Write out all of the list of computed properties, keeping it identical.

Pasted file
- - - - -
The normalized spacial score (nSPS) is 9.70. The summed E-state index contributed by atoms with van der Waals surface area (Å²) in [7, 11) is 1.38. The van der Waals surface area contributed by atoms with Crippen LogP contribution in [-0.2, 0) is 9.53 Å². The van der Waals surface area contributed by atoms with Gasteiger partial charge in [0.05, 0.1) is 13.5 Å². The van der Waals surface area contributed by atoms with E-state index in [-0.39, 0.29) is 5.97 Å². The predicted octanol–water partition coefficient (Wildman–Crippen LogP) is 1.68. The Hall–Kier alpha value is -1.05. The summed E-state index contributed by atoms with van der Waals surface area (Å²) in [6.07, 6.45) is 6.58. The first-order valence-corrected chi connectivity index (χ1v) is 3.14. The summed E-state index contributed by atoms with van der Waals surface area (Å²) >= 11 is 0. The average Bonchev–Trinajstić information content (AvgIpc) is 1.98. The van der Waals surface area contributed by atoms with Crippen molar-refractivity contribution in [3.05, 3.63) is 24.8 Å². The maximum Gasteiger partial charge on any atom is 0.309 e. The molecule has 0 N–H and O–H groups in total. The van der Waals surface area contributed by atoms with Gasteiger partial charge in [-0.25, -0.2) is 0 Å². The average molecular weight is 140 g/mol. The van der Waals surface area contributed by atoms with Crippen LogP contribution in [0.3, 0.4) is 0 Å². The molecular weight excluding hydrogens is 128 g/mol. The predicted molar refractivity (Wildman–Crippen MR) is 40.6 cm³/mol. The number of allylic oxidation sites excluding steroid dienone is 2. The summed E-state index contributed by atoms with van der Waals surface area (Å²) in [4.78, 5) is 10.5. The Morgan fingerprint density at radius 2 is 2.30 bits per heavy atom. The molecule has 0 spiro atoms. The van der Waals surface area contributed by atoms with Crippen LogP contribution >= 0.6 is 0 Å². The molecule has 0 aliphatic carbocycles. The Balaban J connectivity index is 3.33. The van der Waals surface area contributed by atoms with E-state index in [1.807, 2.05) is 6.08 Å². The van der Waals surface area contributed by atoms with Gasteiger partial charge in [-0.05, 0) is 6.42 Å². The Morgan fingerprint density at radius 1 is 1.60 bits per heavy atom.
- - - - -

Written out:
The normalized spacial score (nSPS) is 9.70. The summed E-state index contributed by atoms with van der Waals surface area (Å²) in [7, 11) is 1.38. The van der Waals surface area contributed by atoms with Crippen LogP contribution in [-0.2, 0) is 9.53 Å². The van der Waals surface area contributed by atoms with Gasteiger partial charge in [0.05, 0.1) is 13.5 Å². The van der Waals surface area contributed by atoms with E-state index in [-0.39, 0.29) is 5.97 Å². The predicted octanol–water partition coefficient (Wildman–Crippen LogP) is 1.68. The Hall–Kier alpha value is -1.05. The summed E-state index contributed by atoms with van der Waals surface area (Å²) in [6.07, 6.45) is 6.58. The first-order valence-corrected chi connectivity index (χ1v) is 3.14. The summed E-state index contributed by atoms with van der Waals surface area (Å²) >= 11 is 0. The average Bonchev–Trinajstić information content (AvgIpc) is 1.98. The van der Waals surface area contributed by atoms with Crippen molar-refractivity contribution in [3.05, 3.63) is 24.8 Å². The maximum Gasteiger partial charge on any atom is 0.309 e. The molecule has 0 N–H and O–H groups in total. The van der Waals surface area contributed by atoms with Gasteiger partial charge in [-0.25, -0.2) is 0 Å². The average molecular weight is 140 g/mol. The van der Waals surface area contributed by atoms with Crippen LogP contribution in [0.3, 0.4) is 0 Å². The molecular weight excluding hydrogens is 128 g/mol. The predicted molar refractivity (Wildman–Crippen MR) is 40.6 cm³/mol. The number of allylic oxidation sites excluding steroid dienone is 2. The summed E-state index contributed by atoms with van der Waals surface area (Å²) in [4.78, 5) is 10.5. The Morgan fingerprint density at radius 2 is 2.30 bits per heavy atom. The molecule has 0 spiro atoms. The van der Waals surface area contributed by atoms with Crippen LogP contribution >= 0.6 is 0 Å². The molecule has 0 aliphatic carbocycles. The Balaban J connectivity index is 3.33. The van der Waals surface area contributed by atoms with E-state index in [1.807, 2.05) is 6.08 Å². The van der Waals surface area contributed by atoms with Gasteiger partial charge in [-0.05, 0) is 6.42 Å². The Morgan fingerprint density at radius 1 is 1.60 bits per heavy atom.